Built on the site of the former Mercy Hospital, many of the
beautiful mosaics you will see were inspired by one of the largest mosques in Morocco and
these were completed by artisans from North Africa using traditional materials, bearing in
mind that a good majority of the Muslim community in France have North African roots.
Situated in the Latin Quarter in the 5th Arrondissement of Paris and located adjacent to the Jardin des Plantes
and behind the Institut du Monde Arab,
President Gaston Doumergue inaugurated the La Grande Mosquee de Paris on the 15th of July
The mosque has a distinctly North African and Spanish style with a minaret that is 33
metres high, a crisp white exterior and ornately carved woodwork in eucalyptus and cedar
wood that adorn the internal courtyards along with several small courtyards that have well
kept gardens, trees and fountains.
Inside the mosque there is a prayer hall, which has an unusual layout that gives it an
open and airy feel, but although people from other cultures are not allowed into the
prayer hall, they are allowed to enter the mosque to appreciate its beauty. This
provides an opportunity for visitors to be exposed to the rich Muslim heritage that is now
a way of life for almost 25 percent of the population in France.
Also inside Le Mosquee De Paris there is a tomb for the first Imam of the mosque, who hid
over two hundred Jews in the basement, saving them from concentration camps during Adolph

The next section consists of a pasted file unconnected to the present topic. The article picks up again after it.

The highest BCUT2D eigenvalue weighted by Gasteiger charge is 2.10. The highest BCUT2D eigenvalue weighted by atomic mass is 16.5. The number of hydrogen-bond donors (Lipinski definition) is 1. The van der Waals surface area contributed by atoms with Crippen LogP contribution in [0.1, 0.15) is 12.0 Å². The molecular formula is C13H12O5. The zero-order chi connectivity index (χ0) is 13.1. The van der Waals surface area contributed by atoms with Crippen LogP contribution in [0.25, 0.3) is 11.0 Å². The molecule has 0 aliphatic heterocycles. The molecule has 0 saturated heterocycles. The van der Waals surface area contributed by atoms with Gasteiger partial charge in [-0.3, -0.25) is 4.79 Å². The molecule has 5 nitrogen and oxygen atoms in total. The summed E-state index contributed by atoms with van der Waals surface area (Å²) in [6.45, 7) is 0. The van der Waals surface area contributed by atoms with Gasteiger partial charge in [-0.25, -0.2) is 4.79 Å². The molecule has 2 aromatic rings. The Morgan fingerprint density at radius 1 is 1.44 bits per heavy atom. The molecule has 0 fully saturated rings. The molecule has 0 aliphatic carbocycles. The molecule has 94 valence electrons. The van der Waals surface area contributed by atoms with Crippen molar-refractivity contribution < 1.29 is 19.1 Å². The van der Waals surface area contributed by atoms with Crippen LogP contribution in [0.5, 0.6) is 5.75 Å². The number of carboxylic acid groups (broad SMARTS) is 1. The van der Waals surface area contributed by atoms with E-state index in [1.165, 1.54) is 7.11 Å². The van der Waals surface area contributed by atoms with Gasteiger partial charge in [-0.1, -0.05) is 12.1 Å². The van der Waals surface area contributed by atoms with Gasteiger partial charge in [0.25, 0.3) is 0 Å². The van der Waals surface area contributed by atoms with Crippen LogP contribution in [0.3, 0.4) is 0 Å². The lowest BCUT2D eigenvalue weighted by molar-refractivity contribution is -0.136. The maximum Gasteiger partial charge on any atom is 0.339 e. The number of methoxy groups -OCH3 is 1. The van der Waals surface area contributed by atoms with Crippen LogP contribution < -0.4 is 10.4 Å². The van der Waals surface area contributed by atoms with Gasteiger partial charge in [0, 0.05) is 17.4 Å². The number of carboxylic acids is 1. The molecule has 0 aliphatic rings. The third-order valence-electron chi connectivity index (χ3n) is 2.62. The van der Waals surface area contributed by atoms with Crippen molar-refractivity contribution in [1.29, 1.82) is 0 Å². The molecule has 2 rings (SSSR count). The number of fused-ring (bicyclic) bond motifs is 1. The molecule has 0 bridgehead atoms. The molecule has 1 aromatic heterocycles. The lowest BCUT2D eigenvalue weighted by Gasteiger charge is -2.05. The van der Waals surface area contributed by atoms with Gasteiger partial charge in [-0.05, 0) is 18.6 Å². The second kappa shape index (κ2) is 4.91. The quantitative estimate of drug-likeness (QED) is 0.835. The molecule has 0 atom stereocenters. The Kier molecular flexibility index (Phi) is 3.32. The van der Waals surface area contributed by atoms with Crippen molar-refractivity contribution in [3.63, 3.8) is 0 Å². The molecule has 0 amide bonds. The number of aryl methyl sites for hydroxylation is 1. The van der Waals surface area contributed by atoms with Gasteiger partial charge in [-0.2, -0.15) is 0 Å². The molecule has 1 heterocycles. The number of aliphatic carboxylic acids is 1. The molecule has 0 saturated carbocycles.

Hitler's advance on Paris.
The whole place is a wonderful cultural experience where you can even indulge in the Hammams, that are basically Turkish baths
and are open to the public at set times for men and at other times for women.
Also within the mosque, there is a café and tea room called Café Maure de la Mosquée that is in an
authentic North African style, where you can sit sipping mint tea and eat pastries, but
there is also a restaurant called Aux Portes
de l'Orient that serves traditional Middle Eastern cuisine with delights such as
couscous to enjoy at other times of the day.
Today, Muslims living in Paris gather on a Friday, which the Muslim holy day, and during
Ramadan to pray and visitors are not allowed in to certain areas during these times or
during the reading of the Koran, prayers and mediations which are reserved for followers
of Islam, but this is very different from other places of worship such as the Notre Dame Cathedral where anyone is welcome at a
However there are short tours available of the building, its central courtyard, and its
pristine gardens with a guide, or you can just take a stroll around on your own. You
can even visit a genuine Souk, where numerous items are on display from crockery to
fabrics that bring out the magic of the Orient and are available for your to purchase as a
So if you are in this area, why not take a tour of this exquisite Paris monument, and spend some quality tranquil time
out at the tea room and the shaded terrace, which are located just off the main courtyard,
and dream of being in a far away place such as Marrakech.
Address & Contact Details
La Grande Mosquee de Paris
2 Bis Place du Puits de l'Ermite
Telephone: 1 45 35 97 33
Fax: 1 45 35 16 23